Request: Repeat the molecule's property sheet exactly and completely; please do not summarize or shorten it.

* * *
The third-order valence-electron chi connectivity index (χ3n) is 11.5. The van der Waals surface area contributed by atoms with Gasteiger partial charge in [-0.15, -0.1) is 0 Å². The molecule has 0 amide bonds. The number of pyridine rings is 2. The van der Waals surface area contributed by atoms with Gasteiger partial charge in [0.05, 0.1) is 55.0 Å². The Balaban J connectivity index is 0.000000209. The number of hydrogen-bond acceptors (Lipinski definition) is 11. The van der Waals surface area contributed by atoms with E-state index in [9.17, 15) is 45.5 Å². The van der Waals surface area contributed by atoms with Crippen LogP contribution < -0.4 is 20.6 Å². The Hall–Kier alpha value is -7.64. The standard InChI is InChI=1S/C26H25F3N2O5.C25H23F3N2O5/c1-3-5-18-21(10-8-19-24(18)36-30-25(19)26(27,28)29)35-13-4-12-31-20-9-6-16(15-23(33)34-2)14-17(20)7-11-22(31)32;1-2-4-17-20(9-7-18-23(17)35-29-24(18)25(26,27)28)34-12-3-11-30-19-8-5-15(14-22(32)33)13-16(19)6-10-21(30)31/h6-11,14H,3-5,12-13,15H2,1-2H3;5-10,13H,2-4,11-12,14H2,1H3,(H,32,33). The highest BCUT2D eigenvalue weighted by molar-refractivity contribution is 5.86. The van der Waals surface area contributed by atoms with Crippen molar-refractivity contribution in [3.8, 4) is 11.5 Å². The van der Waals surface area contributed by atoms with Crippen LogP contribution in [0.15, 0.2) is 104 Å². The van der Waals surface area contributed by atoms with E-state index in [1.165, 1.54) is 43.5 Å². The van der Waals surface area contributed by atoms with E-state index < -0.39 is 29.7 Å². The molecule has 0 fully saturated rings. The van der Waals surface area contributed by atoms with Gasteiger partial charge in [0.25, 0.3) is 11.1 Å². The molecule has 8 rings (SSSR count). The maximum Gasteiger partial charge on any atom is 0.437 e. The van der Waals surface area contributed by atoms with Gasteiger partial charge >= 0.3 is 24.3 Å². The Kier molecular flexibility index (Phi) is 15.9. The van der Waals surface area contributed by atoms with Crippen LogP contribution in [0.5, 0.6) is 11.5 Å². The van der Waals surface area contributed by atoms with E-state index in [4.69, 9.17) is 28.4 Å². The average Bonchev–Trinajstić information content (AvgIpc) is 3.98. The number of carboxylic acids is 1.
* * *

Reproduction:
The third-order valence-electron chi connectivity index (χ3n) is 11.5. The van der Waals surface area contributed by atoms with Gasteiger partial charge in [-0.15, -0.1) is 0 Å². The molecule has 0 amide bonds. The number of pyridine rings is 2. The van der Waals surface area contributed by atoms with Gasteiger partial charge in [0.05, 0.1) is 55.0 Å². The Balaban J connectivity index is 0.000000209. The number of hydrogen-bond acceptors (Lipinski definition) is 11. The van der Waals surface area contributed by atoms with E-state index in [9.17, 15) is 45.5 Å². The van der Waals surface area contributed by atoms with Crippen LogP contribution < -0.4 is 20.6 Å². The Hall–Kier alpha value is -7.64. The standard InChI is InChI=1S/C26H25F3N2O5.C25H23F3N2O5/c1-3-5-18-21(10-8-19-24(18)36-30-25(19)26(27,28)29)35-13-4-12-31-20-9-6-16(15-23(33)34-2)14-17(20)7-11-22(31)32;1-2-4-17-20(9-7-18-23(17)35-29-24(18)25(26,27)28)34-12-3-11-30-19-8-5-15(14-22(32)33)13-16(19)6-10-21(30)31/h6-11,14H,3-5,12-13,15H2,1-2H3;5-10,13H,2-4,11-12,14H2,1H3,(H,32,33). The highest BCUT2D eigenvalue weighted by molar-refractivity contribution is 5.86. The van der Waals surface area contributed by atoms with Crippen molar-refractivity contribution in [3.8, 4) is 11.5 Å². The van der Waals surface area contributed by atoms with Crippen LogP contribution in [0.15, 0.2) is 104 Å². The van der Waals surface area contributed by atoms with E-state index in [1.165, 1.54) is 43.5 Å². The van der Waals surface area contributed by atoms with E-state index < -0.39 is 29.7 Å². The molecule has 0 fully saturated rings. The van der Waals surface area contributed by atoms with Gasteiger partial charge in [0.25, 0.3) is 11.1 Å². The molecule has 8 rings (SSSR count). The maximum Gasteiger partial charge on any atom is 0.437 e. The van der Waals surface area contributed by atoms with Gasteiger partial charge >= 0.3 is 24.3 Å². The Kier molecular flexibility index (Phi) is 15.9. The van der Waals surface area contributed by atoms with Crippen LogP contribution in [0.5, 0.6) is 11.5 Å². The van der Waals surface area contributed by atoms with E-state index in [4.69, 9.17) is 28.4 Å². The average Bonchev–Trinajstić information content (AvgIpc) is 3.98. The number of carboxylic acids is 1.